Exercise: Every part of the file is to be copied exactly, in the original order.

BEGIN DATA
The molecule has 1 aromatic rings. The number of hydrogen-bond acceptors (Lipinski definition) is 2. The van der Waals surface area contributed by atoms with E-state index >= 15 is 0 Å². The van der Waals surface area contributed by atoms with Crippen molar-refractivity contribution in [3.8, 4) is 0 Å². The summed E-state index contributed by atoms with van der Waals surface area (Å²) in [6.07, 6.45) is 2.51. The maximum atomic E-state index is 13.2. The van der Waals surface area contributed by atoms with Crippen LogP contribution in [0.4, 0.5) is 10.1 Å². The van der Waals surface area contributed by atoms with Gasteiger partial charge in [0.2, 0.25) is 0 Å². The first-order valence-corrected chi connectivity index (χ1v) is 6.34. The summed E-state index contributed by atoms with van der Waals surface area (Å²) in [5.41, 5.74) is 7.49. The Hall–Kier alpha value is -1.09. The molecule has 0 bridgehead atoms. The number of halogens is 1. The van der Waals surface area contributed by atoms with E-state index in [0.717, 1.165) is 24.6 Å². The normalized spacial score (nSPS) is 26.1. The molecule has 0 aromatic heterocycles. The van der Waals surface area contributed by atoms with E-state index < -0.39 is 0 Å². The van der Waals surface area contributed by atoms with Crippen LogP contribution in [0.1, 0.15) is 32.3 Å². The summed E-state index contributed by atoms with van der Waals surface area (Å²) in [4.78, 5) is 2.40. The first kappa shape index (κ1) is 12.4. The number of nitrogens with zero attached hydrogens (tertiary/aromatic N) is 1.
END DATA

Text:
The molecule has 1 aromatic rings. The number of hydrogen-bond acceptors (Lipinski definition) is 2. The van der Waals surface area contributed by atoms with E-state index >= 15 is 0 Å². The van der Waals surface area contributed by atoms with Crippen molar-refractivity contribution in [3.8, 4) is 0 Å². The summed E-state index contributed by atoms with van der Waals surface area (Å²) in [6.07, 6.45) is 2.51. The maximum atomic E-state index is 13.2. The van der Waals surface area contributed by atoms with Crippen LogP contribution in [0.4, 0.5) is 10.1 Å². The van der Waals surface area contributed by atoms with Gasteiger partial charge in [0.2, 0.25) is 0 Å². The first-order valence-corrected chi connectivity index (χ1v) is 6.34. The summed E-state index contributed by atoms with van der Waals surface area (Å²) in [5.41, 5.74) is 7.49. The Hall–Kier alpha value is -1.09. The molecule has 0 bridgehead atoms. The number of halogens is 1. The van der Waals surface area contributed by atoms with E-state index in [0.717, 1.165) is 24.6 Å². The normalized spacial score (nSPS) is 26.1. The molecule has 0 aromatic heterocycles. The van der Waals surface area contributed by atoms with E-state index < -0.39 is 0 Å². The van der Waals surface area contributed by atoms with Crippen LogP contribution in [0.1, 0.15) is 32.3 Å². The summed E-state index contributed by atoms with van der Waals surface area (Å²) in [4.78, 5) is 2.40. The first kappa shape index (κ1) is 12.4. The number of nitrogens with zero attached hydrogens (tertiary/aromatic N) is 1.